Jared Fogle To Pay $1.4 Million To Victims

On Wednesday, authorities announced that Subway's pitchman admitted to having sex with and obtaining pornography of minors, and according to court documents, Jared Fogle will pay $1.4 million to 14 victims in restitution and spend at least five years in prison as part of his plea agreement. Fogle reportedly admitted to having sex with two minors, age 16 and 17, as well as possessing pornographic material of 12 other children, some as young as 6 years old. If Fogle pays the full restitution, each victim will receive approximately $100,000.

Subway dropped Fogle as a spokesman last month, following a federal investigation of his friend and colleague Russell Taylor, who worked as executive director of Fogle's charitable organization for obese children, the Jared Foundation. In July, Fogle's home was raided as part of an investigation involving Taylor's possession of child pornography. According to authorities, Fogle asked Taylor to obtain pornography for him.

As part of the deal, which prosecutors are calling "groundbreaking," Fogle will pay $1.4 million in restitution to his victims and will face anywhere from five to 12 and one-half years in prison. In addition, he will pay a $500,000 fine. According to The Huffington Post, Fogle's plea deal is the largest amount of monetary restitution ever ordered for a child pornography or sex trafficking case in the Southern District of Indiana.

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Restitution in regards to child pornography or sex trafficking cases is not a new concept, and Fogle's payment may be the largest in Indiana, but it's not the largest ever ordered. There is no clear process for determining how much money is owed to a victim, but the intent is to cover the full amount of any loss the victim incurred as a result. This means the money will go toward covering medical services, counseling, therapy, rehabilitation, or any legal fees.

In Fogle's case, each child will receive $100,000 to cover their expenses. While identities of the victims or their situations aren't known, the circumstances surrounding a young child who was secretly filmed by Taylor in his home may be very different from those of the girls who engaged in sexual acts with Fogle. In short, the two victims' costs and needs are not likely the same.

But, as U.S. federal judge Paul Cassell told The Huffington Post, at least victims in this situation can be guaranteed of receiving the full amount of their restitution, something many other can't be sure of. Though Fogle's full net worth is unknown, it is estimated to be close to $15 million, and the proceeds of the Jared Foundation totaled $520,000 between 2009 and 2013, according to CNN.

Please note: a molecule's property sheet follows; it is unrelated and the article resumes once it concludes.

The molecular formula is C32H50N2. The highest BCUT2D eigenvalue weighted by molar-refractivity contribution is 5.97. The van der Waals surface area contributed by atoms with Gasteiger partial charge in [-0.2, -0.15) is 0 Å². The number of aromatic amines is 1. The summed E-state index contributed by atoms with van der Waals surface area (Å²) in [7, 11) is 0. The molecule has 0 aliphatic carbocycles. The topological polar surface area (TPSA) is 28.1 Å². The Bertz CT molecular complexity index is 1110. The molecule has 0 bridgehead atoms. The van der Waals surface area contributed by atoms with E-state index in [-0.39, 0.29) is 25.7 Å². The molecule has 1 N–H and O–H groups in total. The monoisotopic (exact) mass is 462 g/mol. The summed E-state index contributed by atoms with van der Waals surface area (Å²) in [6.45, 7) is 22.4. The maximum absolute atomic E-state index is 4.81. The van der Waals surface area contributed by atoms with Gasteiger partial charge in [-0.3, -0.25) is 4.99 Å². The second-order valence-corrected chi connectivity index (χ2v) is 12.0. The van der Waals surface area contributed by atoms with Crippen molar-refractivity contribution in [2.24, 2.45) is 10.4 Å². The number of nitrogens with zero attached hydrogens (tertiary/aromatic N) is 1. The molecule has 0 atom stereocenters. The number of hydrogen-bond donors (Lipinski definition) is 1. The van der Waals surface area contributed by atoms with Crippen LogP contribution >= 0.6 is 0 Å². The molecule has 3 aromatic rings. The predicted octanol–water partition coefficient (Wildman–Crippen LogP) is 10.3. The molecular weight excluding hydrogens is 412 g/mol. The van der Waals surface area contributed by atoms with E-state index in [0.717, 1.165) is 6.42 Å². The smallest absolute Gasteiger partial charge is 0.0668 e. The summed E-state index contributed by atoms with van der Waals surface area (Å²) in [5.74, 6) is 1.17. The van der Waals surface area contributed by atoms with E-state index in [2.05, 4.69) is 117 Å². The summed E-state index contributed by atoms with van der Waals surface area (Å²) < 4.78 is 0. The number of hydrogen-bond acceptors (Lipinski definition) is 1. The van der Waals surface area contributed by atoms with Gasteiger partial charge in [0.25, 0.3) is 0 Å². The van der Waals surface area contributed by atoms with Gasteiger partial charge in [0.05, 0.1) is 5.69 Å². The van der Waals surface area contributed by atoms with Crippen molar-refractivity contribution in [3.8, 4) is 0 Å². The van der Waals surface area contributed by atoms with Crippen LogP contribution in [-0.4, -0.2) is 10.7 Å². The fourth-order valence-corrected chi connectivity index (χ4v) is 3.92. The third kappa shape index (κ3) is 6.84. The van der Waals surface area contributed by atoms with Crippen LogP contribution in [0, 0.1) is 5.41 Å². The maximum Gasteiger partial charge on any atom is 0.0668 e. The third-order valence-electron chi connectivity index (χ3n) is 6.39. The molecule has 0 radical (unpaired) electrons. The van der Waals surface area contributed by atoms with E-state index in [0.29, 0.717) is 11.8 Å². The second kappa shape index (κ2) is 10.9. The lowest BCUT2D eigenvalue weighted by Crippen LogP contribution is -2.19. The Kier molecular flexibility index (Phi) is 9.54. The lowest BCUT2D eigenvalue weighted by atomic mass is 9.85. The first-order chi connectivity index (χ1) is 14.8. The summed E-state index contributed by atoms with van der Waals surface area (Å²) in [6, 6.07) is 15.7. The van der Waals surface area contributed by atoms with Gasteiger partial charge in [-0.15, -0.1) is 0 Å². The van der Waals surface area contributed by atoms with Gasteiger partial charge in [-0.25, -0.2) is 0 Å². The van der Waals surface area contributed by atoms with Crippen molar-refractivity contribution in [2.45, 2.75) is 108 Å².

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The largest restitution to ever be ordered was in 2009, when a Florida court charged Arthur Staples with paying $3.68 million. Staples, who reportedly had $2 million in savings, was found guilty of trafficking child pornography, and ended up only paying $1.2 million to the victim.

More recently, the 5th Circuit Court ordered Doyle Paroline of Texas to pay $3.4 million in damages after he was found guilty of having two photographs of the victim in his possession. But Paroline took the case to the Supreme Court, and in the 2014 case Paroline v. United States, the court threw out the restitution order. Though it did not challenge the legality of restitution, the court ordered the payments must fit the scale of the offense. Under this ruling, though the victim was owed the right to the full $3.4 million, the court did not believe that one individual should be held accountable for paying anything beyond his own actions.

As a result, the process of determining and receiving child pornography restitution is difficult, unreliable, and confusing. But a federal bill, called the Amy and Vicky Child Pornography Restitution Improvement Act, would seek to clarify and improve the process. Named after two victims of child pornography trafficking, the bill would see that those found guilty would either have to pay the full amount of the victim's losses or would pay a minimum depending on their crime.

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Under this bill, which is currently waiting to be voted on in the House, restitution would amount to at least $250,000 for production, $150,000 for distribution, and $25,000 for possession. Using these figures, Fogle's plea deal may not only be reasonable, but far more judicious. But once again, the process for calculating restitution relies on the estimated needs of each individual victim.

It's unknown how prosecutors came up with the $1.4 million sum, or what factors were calculated. And though it's not the largest to be ordered, it is unique in that it will likely be settled quickly, and guaranteed. And it may set a precedent for further cases going forward. Though Fogle can easily sustain the loss, others may not, and if The Amy and Vicky bill is passed and enacted, it will see a clear reform to restitution cases, to ensure that victims at least receive some form of repayment for their loss.